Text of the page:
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Interview with

Serira Hasani

Name: Serira Hasani
Nationality or Ethnicity: Iranian
Where do you live?: Iran
Languages: Persian (native), English (C1), German (C1), Spanish (C1), Hindi (B2), Urdu (B2), French (A2), Chinese (HSK2), Russian (A1), Arabic (A1), Turkish (A1).

Member since:


1. What’s your story? How did you get into all these languages?

I began learning English at the age of eight, with no intention of becoming a polyglot. At that time, English was merely an international language that everyone needed to learn for global communication. I often watched German cartoons without comprehending a word. Over time, as I continued learning English, I realized that each language is a complete universe encompassing culture, emotion, and history. It's a living entity. As I matured, I started to appreciate the significance of each language and decided to immerse myself more in various international communities Thus, I began simultaneously learning languages such as German, Spanish, Hindi, and Urdu.

And now I’m focusing on languages with a large number of speakers, such as Chinese, Russian, French, and Arabic.

2. Which language(s) do you wish you could spend more time practising?

To be honest, I have always strived to attain the highest level of proficiency in each language I study. While some languages received less attention due to time constraints, I am committed to improving my proficiency in those as soon as possible.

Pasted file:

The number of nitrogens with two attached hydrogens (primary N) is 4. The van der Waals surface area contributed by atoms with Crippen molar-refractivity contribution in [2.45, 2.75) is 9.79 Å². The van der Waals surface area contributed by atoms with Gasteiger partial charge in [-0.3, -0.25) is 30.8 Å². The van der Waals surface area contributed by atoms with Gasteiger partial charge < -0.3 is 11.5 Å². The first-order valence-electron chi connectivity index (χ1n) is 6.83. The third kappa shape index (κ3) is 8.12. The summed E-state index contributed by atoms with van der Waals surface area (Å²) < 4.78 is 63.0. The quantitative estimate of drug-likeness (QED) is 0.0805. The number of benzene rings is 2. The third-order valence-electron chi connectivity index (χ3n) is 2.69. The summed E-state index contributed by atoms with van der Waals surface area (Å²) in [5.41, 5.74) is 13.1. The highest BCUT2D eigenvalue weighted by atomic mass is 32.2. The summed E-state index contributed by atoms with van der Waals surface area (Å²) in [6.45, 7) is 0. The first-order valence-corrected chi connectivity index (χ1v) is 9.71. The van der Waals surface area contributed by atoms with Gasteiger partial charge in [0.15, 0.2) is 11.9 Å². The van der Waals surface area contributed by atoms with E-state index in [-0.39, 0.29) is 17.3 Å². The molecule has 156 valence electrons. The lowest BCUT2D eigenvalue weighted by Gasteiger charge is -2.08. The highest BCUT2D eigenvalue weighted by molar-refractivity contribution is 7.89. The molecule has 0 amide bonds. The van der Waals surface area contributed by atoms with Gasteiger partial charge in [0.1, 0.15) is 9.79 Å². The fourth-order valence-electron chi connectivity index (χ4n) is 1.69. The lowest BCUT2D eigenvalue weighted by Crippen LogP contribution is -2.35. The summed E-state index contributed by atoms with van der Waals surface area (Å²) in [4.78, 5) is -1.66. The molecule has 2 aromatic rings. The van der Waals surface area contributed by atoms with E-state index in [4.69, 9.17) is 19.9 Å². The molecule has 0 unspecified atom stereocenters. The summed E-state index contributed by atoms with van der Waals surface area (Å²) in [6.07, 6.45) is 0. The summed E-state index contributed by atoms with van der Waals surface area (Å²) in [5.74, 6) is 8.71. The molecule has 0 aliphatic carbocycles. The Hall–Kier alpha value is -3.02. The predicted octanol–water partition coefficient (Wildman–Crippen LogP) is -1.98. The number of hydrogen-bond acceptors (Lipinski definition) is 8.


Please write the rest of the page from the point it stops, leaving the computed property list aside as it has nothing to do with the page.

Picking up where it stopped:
3. What are some languages you’d like to learn in the future?

As I am keen on learning languages with diverse origins, I aspire to study more languages with Romance roots, such as Italian and Portuguese. Additionally, I am interested in languages with non-Latin scripts, including Japanese, Hebrew, Greek, and Korean. I am also passionate about learning Dutch and Hungarian, as they are considered challenging.

However, honestly, all languages are so fascinating that I may end up adding a few more to my list.

4. So let’s be honest, what’s the sexiest language?

In my opinion, each language has its own unique allure, rendering them incomparable. Their distinct phonology, etymology, and other features make each language uniquely captivating and attractive.

5. What’s the greatest pleasure you get from speaking so many languages?

I am a translator, interpreter, language coach, and language teacher. The greatest feeling I experience is when I teach English to non-native speakers. Sometimes, they struggle to understand a concept, and when I explain it in their native language, I can see genuine happiness in their eyes as they finally grasp it. Sometimes they decide to be polyglot.

Additionally, whenever I converse with someone in their native language, they are pleasantly surprised and appreciative. Another advantage is that I rarely need to use translation tools when navigating the internet.

6. Some people say the world is really just going to have a few languages left in a 100 years, do you think this is really true?

Unfortunately, this situation may indeed be accurate, prompting us to consider proactive measures to avert its potential consequences.

It is possible that the world may have fewer languages in the future due to globalization and language extinction trends, but it is difficult to predict with certainty. Efforts to preserve linguistic diversity are ongoing.

7. What is your message to young (and not so young) people out there who are interested in studying multiple languages?

Be fearless in your endeavor to learn any language; just start. Embrace making numerous mistakes, but never give up. The key to fluency is consistency. You can achieve it.

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